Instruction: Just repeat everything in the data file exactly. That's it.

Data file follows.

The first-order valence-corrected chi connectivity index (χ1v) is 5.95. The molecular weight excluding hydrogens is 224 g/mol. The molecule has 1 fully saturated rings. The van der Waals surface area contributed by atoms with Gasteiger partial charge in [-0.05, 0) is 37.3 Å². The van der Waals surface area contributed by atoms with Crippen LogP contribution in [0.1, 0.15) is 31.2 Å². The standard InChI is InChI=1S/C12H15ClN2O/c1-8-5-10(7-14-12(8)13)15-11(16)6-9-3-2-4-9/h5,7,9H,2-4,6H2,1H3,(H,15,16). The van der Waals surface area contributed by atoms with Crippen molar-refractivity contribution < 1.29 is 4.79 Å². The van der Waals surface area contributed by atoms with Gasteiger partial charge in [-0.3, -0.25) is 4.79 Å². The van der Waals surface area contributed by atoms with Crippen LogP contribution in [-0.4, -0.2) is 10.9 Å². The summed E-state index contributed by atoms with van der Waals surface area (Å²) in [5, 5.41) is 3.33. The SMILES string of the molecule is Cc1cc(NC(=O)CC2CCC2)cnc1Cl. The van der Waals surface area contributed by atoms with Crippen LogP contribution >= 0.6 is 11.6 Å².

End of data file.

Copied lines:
The first-order valence-corrected chi connectivity index (χ1v) is 5.95. The molecular weight excluding hydrogens is 224 g/mol. The molecule has 1 fully saturated rings. The van der Waals surface area contributed by atoms with Gasteiger partial charge in [-0.05, 0) is 37.3 Å². The van der Waals surface area contributed by atoms with Crippen LogP contribution in [0.1, 0.15) is 31.2 Å². The standard InChI is InChI=1S/C12H15ClN2O/c1-8-5-10(7-14-12(8)13)15-11(16)6-9-3-2-4-9/h5,7,9H,2-4,6H2,1H3,(H,15,16). The van der Waals surface area contributed by atoms with Crippen molar-refractivity contribution < 1.29 is 4.79 Å². The van der Waals surface area contributed by atoms with Gasteiger partial charge in [-0.3, -0.25) is 4.79 Å². The van der Waals surface area contributed by atoms with Crippen LogP contribution in [-0.4, -0.2) is 10.9 Å². The summed E-state index contributed by atoms with van der Waals surface area (Å²) in [5, 5.41) is 3.33. The SMILES string of the molecule is Cc1cc(NC(=O)CC2CCC2)cnc1Cl. The van der Waals surface area contributed by atoms with Crippen LogP contribution >= 0.6 is 11.6 Å².